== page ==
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Hyperkalemic periodic paralysis

Reviewed August 2013

What is hyperkalemic periodic paralysis?

Hyperkalemic periodic paralysis is a condition that causes episodes of extreme muscle weakness or paralysis, usually beginning in infancy or early childhood. Most often, these episodes involve a temporary inability to move muscles in the arms and legs. Episodes tend to increase in frequency until mid-adulthood, after which they occur less frequently. Factors that can trigger attacks include rest after exercise, potassium-rich foods such as bananas and potatoes, stress, fatigue, alcohol, pregnancy, exposure to cold temperatures, certain medications, and periods without food (fasting). Muscle strength usually returns to normal between attacks, although many affected people continue to experience mild stiffness (myotonia), particularly in muscles of the face and hands.

Most people with hyperkalemic periodic paralysis have increased levels of potassium in their blood (hyperkalemia) during attacks. Hyperkalemia results when the weak or paralyzed muscles release potassium ions into the bloodstream. In other cases, attacks are associated with normal blood potassium levels (normokalemia). Ingesting potassium can trigger attacks in affected individuals, even if blood potassium levels do not go up.

How common is hyperkalemic periodic paralysis?

Hyperkalemic periodic paralysis affects an estimated 1 in 200,000 people.

What genes are related to hyperkalemic periodic paralysis?

Mutations in the SCN4A gene can cause hyperkalemic periodic paralysis. The SCN4A gene provides instructions for making a protein that plays an essential role in muscles used for movement (skeletal muscles). For the body to move normally, these muscles must tense (contract) and relax in a coordinated way. One of the changes that helps trigger muscle contractions is the flow of positively charged atoms (ions), including sodium, into muscle cells. The SCN4A protein forms channels that control the flow of sodium ions into these cells.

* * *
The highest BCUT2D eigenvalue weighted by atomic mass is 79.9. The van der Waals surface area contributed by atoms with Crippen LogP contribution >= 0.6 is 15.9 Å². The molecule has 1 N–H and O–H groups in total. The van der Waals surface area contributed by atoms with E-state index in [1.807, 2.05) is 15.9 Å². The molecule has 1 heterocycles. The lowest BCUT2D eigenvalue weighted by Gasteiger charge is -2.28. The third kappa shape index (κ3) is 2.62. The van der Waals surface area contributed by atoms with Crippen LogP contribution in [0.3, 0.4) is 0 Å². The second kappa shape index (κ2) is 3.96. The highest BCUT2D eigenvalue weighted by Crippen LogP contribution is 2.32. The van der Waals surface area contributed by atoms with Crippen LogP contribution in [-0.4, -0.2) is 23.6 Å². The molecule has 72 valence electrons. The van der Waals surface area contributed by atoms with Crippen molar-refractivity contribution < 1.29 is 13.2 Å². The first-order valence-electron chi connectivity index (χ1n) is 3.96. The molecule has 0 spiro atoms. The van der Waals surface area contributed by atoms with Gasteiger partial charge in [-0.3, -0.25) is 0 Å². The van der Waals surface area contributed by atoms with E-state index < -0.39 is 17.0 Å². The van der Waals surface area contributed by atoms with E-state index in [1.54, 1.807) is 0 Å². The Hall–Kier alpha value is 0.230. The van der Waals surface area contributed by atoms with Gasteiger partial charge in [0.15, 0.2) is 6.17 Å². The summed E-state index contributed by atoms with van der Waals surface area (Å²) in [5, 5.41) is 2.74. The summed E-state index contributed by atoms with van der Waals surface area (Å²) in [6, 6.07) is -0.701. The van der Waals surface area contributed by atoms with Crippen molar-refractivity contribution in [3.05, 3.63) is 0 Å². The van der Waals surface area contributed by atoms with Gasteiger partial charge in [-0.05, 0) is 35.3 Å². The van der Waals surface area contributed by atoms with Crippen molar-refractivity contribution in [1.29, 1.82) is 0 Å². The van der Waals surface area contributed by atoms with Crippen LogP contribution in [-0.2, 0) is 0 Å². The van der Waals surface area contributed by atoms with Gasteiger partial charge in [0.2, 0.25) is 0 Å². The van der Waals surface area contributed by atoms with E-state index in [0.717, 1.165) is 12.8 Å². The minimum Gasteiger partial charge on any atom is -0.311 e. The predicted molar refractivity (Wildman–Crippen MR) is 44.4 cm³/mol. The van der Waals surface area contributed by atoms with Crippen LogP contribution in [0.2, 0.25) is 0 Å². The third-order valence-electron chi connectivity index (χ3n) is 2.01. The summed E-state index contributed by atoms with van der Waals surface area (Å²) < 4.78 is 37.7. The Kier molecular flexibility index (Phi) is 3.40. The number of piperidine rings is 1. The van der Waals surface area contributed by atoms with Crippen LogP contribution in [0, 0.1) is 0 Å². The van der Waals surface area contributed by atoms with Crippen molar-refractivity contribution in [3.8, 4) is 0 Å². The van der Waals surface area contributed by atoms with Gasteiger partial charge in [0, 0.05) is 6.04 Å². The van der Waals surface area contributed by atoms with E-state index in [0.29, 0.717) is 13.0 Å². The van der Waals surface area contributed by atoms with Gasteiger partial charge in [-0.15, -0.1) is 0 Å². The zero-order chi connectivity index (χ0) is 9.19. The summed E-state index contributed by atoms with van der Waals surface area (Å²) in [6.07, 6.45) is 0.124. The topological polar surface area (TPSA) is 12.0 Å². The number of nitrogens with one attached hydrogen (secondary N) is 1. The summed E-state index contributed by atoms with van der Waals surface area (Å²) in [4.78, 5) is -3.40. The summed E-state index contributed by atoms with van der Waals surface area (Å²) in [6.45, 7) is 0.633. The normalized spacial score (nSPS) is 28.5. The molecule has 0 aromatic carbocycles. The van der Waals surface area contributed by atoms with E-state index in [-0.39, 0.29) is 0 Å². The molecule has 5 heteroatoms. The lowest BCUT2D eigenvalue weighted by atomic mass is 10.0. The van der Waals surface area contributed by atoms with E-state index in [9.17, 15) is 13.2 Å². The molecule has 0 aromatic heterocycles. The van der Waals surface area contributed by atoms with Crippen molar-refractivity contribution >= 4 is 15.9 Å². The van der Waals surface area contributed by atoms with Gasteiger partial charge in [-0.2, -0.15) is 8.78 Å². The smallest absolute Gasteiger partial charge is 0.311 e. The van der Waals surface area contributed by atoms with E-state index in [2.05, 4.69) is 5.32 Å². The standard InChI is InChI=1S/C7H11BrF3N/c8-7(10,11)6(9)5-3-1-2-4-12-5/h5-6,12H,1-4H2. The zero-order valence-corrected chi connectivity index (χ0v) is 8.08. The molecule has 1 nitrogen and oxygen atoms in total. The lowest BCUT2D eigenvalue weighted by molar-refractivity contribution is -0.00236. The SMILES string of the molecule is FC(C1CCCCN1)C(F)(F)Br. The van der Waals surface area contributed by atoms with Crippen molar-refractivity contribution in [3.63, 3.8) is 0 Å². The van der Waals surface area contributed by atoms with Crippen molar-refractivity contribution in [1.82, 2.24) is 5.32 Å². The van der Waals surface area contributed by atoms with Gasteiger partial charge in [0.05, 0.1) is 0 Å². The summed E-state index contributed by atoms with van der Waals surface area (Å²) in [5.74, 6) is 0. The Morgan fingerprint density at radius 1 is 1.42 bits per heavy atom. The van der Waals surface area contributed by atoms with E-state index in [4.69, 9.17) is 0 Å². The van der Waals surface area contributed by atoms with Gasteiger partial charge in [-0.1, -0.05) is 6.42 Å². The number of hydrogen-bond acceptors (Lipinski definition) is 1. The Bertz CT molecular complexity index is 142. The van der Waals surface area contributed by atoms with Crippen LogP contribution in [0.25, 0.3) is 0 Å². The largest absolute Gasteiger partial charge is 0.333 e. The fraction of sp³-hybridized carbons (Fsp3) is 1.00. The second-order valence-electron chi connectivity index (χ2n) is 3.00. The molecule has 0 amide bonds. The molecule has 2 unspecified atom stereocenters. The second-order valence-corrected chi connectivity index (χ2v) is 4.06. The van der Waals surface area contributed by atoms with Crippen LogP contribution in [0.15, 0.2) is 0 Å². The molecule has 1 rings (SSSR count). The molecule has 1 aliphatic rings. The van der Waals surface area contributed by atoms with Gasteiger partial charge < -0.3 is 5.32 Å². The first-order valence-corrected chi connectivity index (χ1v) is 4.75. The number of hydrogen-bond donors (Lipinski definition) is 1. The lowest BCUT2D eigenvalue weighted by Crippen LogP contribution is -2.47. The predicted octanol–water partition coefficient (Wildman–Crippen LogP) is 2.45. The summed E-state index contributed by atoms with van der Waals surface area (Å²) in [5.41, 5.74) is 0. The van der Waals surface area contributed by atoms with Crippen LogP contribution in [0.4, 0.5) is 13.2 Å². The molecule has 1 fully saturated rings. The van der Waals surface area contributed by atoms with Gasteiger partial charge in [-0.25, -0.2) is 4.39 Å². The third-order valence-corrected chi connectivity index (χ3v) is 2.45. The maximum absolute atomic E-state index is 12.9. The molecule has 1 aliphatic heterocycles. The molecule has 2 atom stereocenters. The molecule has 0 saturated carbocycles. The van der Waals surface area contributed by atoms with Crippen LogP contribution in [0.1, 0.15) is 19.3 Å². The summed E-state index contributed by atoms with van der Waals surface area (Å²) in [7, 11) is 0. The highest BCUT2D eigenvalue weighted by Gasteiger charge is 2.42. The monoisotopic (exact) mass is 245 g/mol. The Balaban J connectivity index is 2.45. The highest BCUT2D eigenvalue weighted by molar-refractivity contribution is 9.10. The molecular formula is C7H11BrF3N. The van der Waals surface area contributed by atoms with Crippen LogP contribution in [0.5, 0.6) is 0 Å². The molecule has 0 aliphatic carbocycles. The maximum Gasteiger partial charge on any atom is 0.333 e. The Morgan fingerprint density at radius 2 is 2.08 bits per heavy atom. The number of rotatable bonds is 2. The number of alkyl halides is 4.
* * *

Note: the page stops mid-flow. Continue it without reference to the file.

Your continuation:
Mutations in the SCN4A gene alter the usual structure and function of sodium channels. The altered channels stay open too long or do not stay closed long enough, allowing more sodium ions to flow into muscle cells. This increase in sodium ions triggers the release of potassium from muscle cells, which causes more sodium channels to open and stimulates the flow of even more sodium ions into these cells. These changes in ion transport reduce the ability of skeletal muscles to contract, leading to episodes of muscle weakness or paralysis.

In 30 to 40 percent of cases, the cause of hyperkalemic periodic paralysis is unknown. Changes in other genes, which have not been identified, likely cause the disorder in these cases.

Related Gene(s)

Changes in this gene are associated with hyperkalemic periodic paralysis.